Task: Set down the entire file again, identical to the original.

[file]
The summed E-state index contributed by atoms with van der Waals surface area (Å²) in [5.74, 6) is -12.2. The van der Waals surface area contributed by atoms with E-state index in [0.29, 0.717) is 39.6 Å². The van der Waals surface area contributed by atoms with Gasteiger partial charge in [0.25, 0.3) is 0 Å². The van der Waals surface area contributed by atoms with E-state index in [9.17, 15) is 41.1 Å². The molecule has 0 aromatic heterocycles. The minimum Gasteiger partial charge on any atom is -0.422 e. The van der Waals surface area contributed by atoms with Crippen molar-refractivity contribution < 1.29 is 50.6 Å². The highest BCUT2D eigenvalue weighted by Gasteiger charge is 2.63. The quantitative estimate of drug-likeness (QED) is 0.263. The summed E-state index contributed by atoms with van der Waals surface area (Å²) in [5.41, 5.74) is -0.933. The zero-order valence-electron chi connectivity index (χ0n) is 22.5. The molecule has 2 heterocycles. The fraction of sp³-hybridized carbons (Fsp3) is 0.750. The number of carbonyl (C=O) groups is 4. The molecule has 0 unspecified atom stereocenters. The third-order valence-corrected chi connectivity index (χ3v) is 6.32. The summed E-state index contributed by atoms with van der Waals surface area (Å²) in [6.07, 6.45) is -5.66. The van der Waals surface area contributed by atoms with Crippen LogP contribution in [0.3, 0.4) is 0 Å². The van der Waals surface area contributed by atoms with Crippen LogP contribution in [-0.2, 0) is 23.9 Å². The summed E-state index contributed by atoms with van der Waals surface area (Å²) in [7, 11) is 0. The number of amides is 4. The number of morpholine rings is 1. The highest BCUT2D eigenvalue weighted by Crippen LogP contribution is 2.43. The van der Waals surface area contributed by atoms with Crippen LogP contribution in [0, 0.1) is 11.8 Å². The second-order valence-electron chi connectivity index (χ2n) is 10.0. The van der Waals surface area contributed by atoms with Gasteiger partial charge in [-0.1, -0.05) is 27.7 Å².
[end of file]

The summed E-state index contributed by atoms with van der Waals surface area (Å²) in [5.74, 6) is -12.2. The van der Waals surface area contributed by atoms with E-state index in [0.29, 0.717) is 39.6 Å². The van der Waals surface area contributed by atoms with Gasteiger partial charge in [0.25, 0.3) is 0 Å². The van der Waals surface area contributed by atoms with E-state index in [9.17, 15) is 41.1 Å². The molecule has 0 aromatic heterocycles. The minimum Gasteiger partial charge on any atom is -0.422 e. The van der Waals surface area contributed by atoms with Crippen molar-refractivity contribution < 1.29 is 50.6 Å². The highest BCUT2D eigenvalue weighted by Gasteiger charge is 2.63. The quantitative estimate of drug-likeness (QED) is 0.263. The summed E-state index contributed by atoms with van der Waals surface area (Å²) in [5.41, 5.74) is -0.933. The zero-order valence-electron chi connectivity index (χ0n) is 22.5. The molecule has 2 heterocycles. The fraction of sp³-hybridized carbons (Fsp3) is 0.750. The number of carbonyl (C=O) groups is 4. The molecule has 0 unspecified atom stereocenters. The third-order valence-corrected chi connectivity index (χ3v) is 6.32. The summed E-state index contributed by atoms with van der Waals surface area (Å²) in [6.07, 6.45) is -5.66. The van der Waals surface area contributed by atoms with Crippen LogP contribution in [0.3, 0.4) is 0 Å². The van der Waals surface area contributed by atoms with Crippen LogP contribution in [-0.2, 0) is 23.9 Å². The summed E-state index contributed by atoms with van der Waals surface area (Å²) in [7, 11) is 0. The number of amides is 4. The number of morpholine rings is 1. The highest BCUT2D eigenvalue weighted by Crippen LogP contribution is 2.43. The van der Waals surface area contributed by atoms with Crippen LogP contribution in [0, 0.1) is 11.8 Å². The second-order valence-electron chi connectivity index (χ2n) is 10.0. The van der Waals surface area contributed by atoms with Gasteiger partial charge in [-0.1, -0.05) is 27.7 Å².